As the finale of Season 6 comes to a close, The Walking Dead is as much alive today (mind the pun) as it was when it debuted in our living rooms in 2010. The topic, however, is one I have deliberately steered from in all my dystopian ramblings. As big a fan as I am of The Walking Dead Grimes-extended family that I have watched grow and die over the years, the notion of dedicating an entire article to a TV show has always, well, been very cliché. There were always more important topics to cover: ISIS, Anonymous, the Ebola virus, the Military Industrial Complex…you get the picture.
But the ever nagging thought plagued me, much in the way the Walkers have Rick Grimes: why have so many people become avid fans of something, that on the surface, is quite deplorable?
It became obvious in one key word: dystopia.
The carefully constructed plot of TWD was born out of the horror genre. But it was its move into a post-apocalyptic environment, and then into a dystopian one, that hooked our five-minute attention span. As the audience matured, so too did The Walking Dead. Our human psyche was tapped into, and deliberate or not, the writers and producers have ever since presented our darkest and most repressed fears on a blood-stained platter.
I see a Zombie and raise You one: Man.
The 2016 finale The Last day on Earth, more than any other episode to date, suggests that the monster under our bed isn’t the one we should fear the most. The walker zombie is controllable, predictable, albeit terrifying. We know its condition is reduced to a barely-there creature, incapable of logical thought, only thinking of its next meal – not even for survival. These guys are purely locked on auto pilot. In herds they’re a little troublesome; for Michonne, one-on-one is a walk in the park.
And that brings me to the next analysis. A TWD fan will ask another fan ‘who would you be if the Zombie apocalypse happened tomorrow?’ Gun-toting Rick? Daryl? Sociopathic come born-again Christian, Carol? Samurai wielding Michonne? Every fan has an answer. But again, I ask why do they have to have an answer?
Is it because the monster we feared as a child, has been lurking in our shadows all along? Man, woman and child in their purist form, unaffected and indifferent, employing survivalist mode, is the actual bogeyman we dread. How we cope with that terror depends on what mask we put on. The individual dystopia encompasses our secret world, a means to an end.
The Walking Dead finale pushed the zombie into the background. Human Nature has become the new foreground – and it’s a game changer. Andrew Lincoln’s character, Grimes, seized this horrific awareness in his wide-eyed expression. Someone was going to die. The awareness wasn’t to do with the zombie, but the nature of man. For all his fights to death with a Walker, how would he plot his way against someone of equal standing?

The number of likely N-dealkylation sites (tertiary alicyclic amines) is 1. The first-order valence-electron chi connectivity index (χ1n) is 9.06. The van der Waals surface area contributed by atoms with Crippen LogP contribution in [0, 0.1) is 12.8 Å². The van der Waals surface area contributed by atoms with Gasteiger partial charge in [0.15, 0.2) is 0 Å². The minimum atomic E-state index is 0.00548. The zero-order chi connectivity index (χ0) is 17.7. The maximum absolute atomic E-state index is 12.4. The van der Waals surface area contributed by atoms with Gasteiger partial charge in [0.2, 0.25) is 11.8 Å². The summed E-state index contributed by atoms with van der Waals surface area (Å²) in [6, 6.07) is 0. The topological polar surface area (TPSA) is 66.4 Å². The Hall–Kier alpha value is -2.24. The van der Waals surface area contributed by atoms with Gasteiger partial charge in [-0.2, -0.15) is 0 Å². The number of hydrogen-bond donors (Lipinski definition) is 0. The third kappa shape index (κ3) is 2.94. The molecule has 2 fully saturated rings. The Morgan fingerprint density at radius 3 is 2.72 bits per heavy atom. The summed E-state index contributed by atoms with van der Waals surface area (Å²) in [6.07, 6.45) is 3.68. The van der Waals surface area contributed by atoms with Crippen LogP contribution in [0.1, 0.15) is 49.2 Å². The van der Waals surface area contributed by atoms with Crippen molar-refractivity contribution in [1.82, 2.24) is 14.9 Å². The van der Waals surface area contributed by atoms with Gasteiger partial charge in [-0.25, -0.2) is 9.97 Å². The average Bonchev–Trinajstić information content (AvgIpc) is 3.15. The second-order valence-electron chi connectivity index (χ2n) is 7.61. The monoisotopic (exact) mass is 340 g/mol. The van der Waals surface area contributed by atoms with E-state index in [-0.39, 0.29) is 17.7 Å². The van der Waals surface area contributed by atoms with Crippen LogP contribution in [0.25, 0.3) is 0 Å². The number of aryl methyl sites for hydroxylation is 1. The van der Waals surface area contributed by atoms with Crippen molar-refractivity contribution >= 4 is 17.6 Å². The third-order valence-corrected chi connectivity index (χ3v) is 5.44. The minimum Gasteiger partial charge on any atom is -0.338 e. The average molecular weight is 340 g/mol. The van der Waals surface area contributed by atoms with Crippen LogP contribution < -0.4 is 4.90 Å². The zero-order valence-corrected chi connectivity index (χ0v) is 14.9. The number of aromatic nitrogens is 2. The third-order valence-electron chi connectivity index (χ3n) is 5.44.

The new battle agenda, which takes the series on its new course, is about survival of the fittest within its own ranks. Up until season 6 we have had an ‘us versus them’ view. Man versus inherently dead zombie. Man versus cannibalistic savage. Man versus…well, now we’re taking a close look at man.
Now, we have Negan representing the darkest side, while Rick Grimes and his clan represent the other, equally murky side. Carol is sickened by the death now plaguing them – and it’s her interpretation that provides insight into the new world we contemplate. They have in essence, become mass murderers. But where does it stop? Where is the line?
The awareness wasn’t to do with the zombie but the nature of man…
This is as dystopian as it gets – there are no roses. No one is inherently good. In a dystopia there are the bad guys and those who are self-aware, but equally cruel. We only side with Grimes’ clan because we’ve experienced the luxury of watching their hardships chill his temperament. We sympathize with the battles and losses, but in essence, they are Negan and Negan is them.
Humanity is what it is: animals in a kingdom trying to survive. We will tear limbs apart, if it means another day. Ideology is center to the show, too – but who has the right to determine which ideology is right and which one is wrong? But again, we only sympathize with one group because they are our ‘family.’ The strangers don’t get a look in – not for a second – for in a dystopian world this equates ultimately to death, if we get it wrong.
The fact that TWD echoes what we already know about ourselves, is testament to its success. We watch it, not for the Zombie entrails dragging along the ground, or the turn of a person after they were bit; that went out with season 2. We watch it to see what our own futures hold, how humanity will react and our responses to it.
We watch it to see who we are: Michonne or the Governor? Negan or Grimes? Morgan? Carol, or are we still the innocence of Judith? Is there any hope?
That in itself, is very dystopian.
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